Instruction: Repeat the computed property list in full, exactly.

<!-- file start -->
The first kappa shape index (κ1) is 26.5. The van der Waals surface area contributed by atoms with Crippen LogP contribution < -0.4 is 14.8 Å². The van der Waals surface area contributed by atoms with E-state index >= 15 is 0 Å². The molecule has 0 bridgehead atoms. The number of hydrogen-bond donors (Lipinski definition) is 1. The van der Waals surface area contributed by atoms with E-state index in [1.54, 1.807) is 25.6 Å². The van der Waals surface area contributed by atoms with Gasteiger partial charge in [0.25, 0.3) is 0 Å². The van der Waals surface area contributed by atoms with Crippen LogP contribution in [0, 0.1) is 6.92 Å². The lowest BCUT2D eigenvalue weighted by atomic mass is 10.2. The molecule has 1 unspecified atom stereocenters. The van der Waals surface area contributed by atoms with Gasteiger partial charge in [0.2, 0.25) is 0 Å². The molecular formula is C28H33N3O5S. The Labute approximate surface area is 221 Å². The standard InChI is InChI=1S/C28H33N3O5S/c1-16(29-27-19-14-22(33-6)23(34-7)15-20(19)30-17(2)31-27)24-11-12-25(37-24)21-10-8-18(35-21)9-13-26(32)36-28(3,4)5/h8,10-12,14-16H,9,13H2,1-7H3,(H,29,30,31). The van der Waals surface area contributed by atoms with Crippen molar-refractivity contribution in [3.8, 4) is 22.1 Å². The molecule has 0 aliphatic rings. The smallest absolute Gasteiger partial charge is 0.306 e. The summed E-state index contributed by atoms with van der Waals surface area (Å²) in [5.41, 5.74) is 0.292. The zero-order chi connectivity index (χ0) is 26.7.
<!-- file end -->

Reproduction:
The first kappa shape index (κ1) is 26.5. The van der Waals surface area contributed by atoms with Crippen LogP contribution < -0.4 is 14.8 Å². The van der Waals surface area contributed by atoms with E-state index >= 15 is 0 Å². The molecule has 0 bridgehead atoms. The number of hydrogen-bond donors (Lipinski definition) is 1. The van der Waals surface area contributed by atoms with E-state index in [1.54, 1.807) is 25.6 Å². The van der Waals surface area contributed by atoms with Gasteiger partial charge in [0.25, 0.3) is 0 Å². The van der Waals surface area contributed by atoms with Crippen LogP contribution in [0, 0.1) is 6.92 Å². The lowest BCUT2D eigenvalue weighted by atomic mass is 10.2. The molecule has 1 unspecified atom stereocenters. The van der Waals surface area contributed by atoms with Gasteiger partial charge in [0.2, 0.25) is 0 Å². The molecular formula is C28H33N3O5S. The Labute approximate surface area is 221 Å². The standard InChI is InChI=1S/C28H33N3O5S/c1-16(29-27-19-14-22(33-6)23(34-7)15-20(19)30-17(2)31-27)24-11-12-25(37-24)21-10-8-18(35-21)9-13-26(32)36-28(3,4)5/h8,10-12,14-16H,9,13H2,1-7H3,(H,29,30,31). The van der Waals surface area contributed by atoms with Crippen molar-refractivity contribution in [3.8, 4) is 22.1 Å². The molecule has 0 aliphatic rings. The smallest absolute Gasteiger partial charge is 0.306 e. The summed E-state index contributed by atoms with van der Waals surface area (Å²) in [5.41, 5.74) is 0.292. The zero-order chi connectivity index (χ0) is 26.7.